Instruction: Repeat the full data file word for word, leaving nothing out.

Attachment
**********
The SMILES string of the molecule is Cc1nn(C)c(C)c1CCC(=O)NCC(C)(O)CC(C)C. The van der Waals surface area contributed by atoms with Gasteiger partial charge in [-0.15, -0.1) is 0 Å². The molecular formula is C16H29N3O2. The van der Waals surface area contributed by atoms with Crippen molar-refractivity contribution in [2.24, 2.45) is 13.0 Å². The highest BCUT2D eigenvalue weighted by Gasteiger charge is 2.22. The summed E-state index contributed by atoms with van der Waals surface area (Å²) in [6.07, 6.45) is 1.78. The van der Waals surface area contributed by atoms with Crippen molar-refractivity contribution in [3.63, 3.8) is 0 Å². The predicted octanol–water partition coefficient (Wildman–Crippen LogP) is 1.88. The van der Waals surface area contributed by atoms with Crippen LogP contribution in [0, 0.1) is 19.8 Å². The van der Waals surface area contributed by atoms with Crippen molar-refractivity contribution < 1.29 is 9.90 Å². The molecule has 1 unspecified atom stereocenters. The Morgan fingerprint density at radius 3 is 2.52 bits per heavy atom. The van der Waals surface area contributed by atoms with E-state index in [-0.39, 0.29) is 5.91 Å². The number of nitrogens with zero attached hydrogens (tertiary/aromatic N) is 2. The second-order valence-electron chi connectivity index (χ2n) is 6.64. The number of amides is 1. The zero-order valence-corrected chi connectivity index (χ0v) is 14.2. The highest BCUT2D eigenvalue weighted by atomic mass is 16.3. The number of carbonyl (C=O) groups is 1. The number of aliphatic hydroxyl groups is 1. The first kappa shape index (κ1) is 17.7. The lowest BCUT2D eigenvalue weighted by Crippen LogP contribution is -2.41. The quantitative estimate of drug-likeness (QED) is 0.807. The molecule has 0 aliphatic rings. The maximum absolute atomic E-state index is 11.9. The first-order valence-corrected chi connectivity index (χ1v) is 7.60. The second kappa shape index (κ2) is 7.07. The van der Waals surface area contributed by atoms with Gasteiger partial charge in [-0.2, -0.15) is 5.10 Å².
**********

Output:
The SMILES string of the molecule is Cc1nn(C)c(C)c1CCC(=O)NCC(C)(O)CC(C)C. The van der Waals surface area contributed by atoms with Gasteiger partial charge in [-0.15, -0.1) is 0 Å². The molecular formula is C16H29N3O2. The van der Waals surface area contributed by atoms with Crippen molar-refractivity contribution in [2.24, 2.45) is 13.0 Å². The highest BCUT2D eigenvalue weighted by Gasteiger charge is 2.22. The summed E-state index contributed by atoms with van der Waals surface area (Å²) in [6.07, 6.45) is 1.78. The van der Waals surface area contributed by atoms with Crippen molar-refractivity contribution in [3.63, 3.8) is 0 Å². The predicted octanol–water partition coefficient (Wildman–Crippen LogP) is 1.88. The van der Waals surface area contributed by atoms with Crippen LogP contribution in [0, 0.1) is 19.8 Å². The van der Waals surface area contributed by atoms with Crippen molar-refractivity contribution < 1.29 is 9.90 Å². The molecule has 1 unspecified atom stereocenters. The Morgan fingerprint density at radius 3 is 2.52 bits per heavy atom. The van der Waals surface area contributed by atoms with E-state index in [-0.39, 0.29) is 5.91 Å². The number of nitrogens with zero attached hydrogens (tertiary/aromatic N) is 2. The second-order valence-electron chi connectivity index (χ2n) is 6.64. The number of amides is 1. The zero-order valence-corrected chi connectivity index (χ0v) is 14.2. The highest BCUT2D eigenvalue weighted by atomic mass is 16.3. The number of carbonyl (C=O) groups is 1. The number of aliphatic hydroxyl groups is 1. The first kappa shape index (κ1) is 17.7. The lowest BCUT2D eigenvalue weighted by Crippen LogP contribution is -2.41. The quantitative estimate of drug-likeness (QED) is 0.807. The molecule has 0 aliphatic rings. The maximum absolute atomic E-state index is 11.9. The first-order valence-corrected chi connectivity index (χ1v) is 7.60. The second kappa shape index (κ2) is 7.07. The van der Waals surface area contributed by atoms with Gasteiger partial charge in [-0.2, -0.15) is 5.10 Å².